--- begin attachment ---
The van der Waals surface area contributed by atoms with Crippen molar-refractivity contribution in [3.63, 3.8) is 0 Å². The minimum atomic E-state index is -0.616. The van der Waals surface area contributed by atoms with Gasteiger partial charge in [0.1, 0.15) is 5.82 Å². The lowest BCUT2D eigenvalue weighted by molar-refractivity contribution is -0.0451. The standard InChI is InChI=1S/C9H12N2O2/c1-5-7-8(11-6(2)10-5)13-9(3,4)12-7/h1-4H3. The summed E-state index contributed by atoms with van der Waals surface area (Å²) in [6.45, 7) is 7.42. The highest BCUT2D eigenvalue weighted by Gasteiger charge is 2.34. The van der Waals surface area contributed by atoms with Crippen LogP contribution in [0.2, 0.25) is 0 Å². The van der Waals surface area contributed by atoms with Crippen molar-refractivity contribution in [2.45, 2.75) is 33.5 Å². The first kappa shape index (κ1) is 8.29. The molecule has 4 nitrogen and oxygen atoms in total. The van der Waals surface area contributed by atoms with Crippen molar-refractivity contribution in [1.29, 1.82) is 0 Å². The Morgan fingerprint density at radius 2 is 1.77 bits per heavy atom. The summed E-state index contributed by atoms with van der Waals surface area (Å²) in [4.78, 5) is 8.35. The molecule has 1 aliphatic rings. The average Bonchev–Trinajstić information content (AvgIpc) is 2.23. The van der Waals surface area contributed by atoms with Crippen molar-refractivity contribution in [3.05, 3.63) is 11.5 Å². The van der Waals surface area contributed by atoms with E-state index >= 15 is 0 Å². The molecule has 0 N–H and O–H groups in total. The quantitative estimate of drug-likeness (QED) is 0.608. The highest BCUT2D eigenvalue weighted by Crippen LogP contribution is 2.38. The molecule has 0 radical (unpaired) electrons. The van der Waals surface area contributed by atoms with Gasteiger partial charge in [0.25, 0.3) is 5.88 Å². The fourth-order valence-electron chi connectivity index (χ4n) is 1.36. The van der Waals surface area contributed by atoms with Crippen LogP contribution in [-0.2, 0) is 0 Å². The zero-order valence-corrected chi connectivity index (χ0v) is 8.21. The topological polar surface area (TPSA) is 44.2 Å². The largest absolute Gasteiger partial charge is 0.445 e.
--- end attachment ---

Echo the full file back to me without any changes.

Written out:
The van der Waals surface area contributed by atoms with Crippen molar-refractivity contribution in [3.63, 3.8) is 0 Å². The minimum atomic E-state index is -0.616. The van der Waals surface area contributed by atoms with Gasteiger partial charge in [0.1, 0.15) is 5.82 Å². The lowest BCUT2D eigenvalue weighted by molar-refractivity contribution is -0.0451. The standard InChI is InChI=1S/C9H12N2O2/c1-5-7-8(11-6(2)10-5)13-9(3,4)12-7/h1-4H3. The summed E-state index contributed by atoms with van der Waals surface area (Å²) in [6.45, 7) is 7.42. The highest BCUT2D eigenvalue weighted by Gasteiger charge is 2.34. The van der Waals surface area contributed by atoms with Crippen LogP contribution in [0.2, 0.25) is 0 Å². The van der Waals surface area contributed by atoms with Crippen molar-refractivity contribution in [2.45, 2.75) is 33.5 Å². The first kappa shape index (κ1) is 8.29. The molecule has 4 nitrogen and oxygen atoms in total. The van der Waals surface area contributed by atoms with Crippen molar-refractivity contribution in [1.29, 1.82) is 0 Å². The Morgan fingerprint density at radius 2 is 1.77 bits per heavy atom. The summed E-state index contributed by atoms with van der Waals surface area (Å²) in [4.78, 5) is 8.35. The molecule has 1 aliphatic rings. The average Bonchev–Trinajstić information content (AvgIpc) is 2.23. The van der Waals surface area contributed by atoms with Crippen molar-refractivity contribution in [3.05, 3.63) is 11.5 Å². The van der Waals surface area contributed by atoms with E-state index >= 15 is 0 Å². The molecule has 0 N–H and O–H groups in total. The quantitative estimate of drug-likeness (QED) is 0.608. The highest BCUT2D eigenvalue weighted by Crippen LogP contribution is 2.38. The molecule has 0 radical (unpaired) electrons. The van der Waals surface area contributed by atoms with Gasteiger partial charge in [0.25, 0.3) is 5.88 Å². The fourth-order valence-electron chi connectivity index (χ4n) is 1.36. The van der Waals surface area contributed by atoms with Crippen LogP contribution in [-0.2, 0) is 0 Å². The zero-order valence-corrected chi connectivity index (χ0v) is 8.21. The topological polar surface area (TPSA) is 44.2 Å². The largest absolute Gasteiger partial charge is 0.445 e.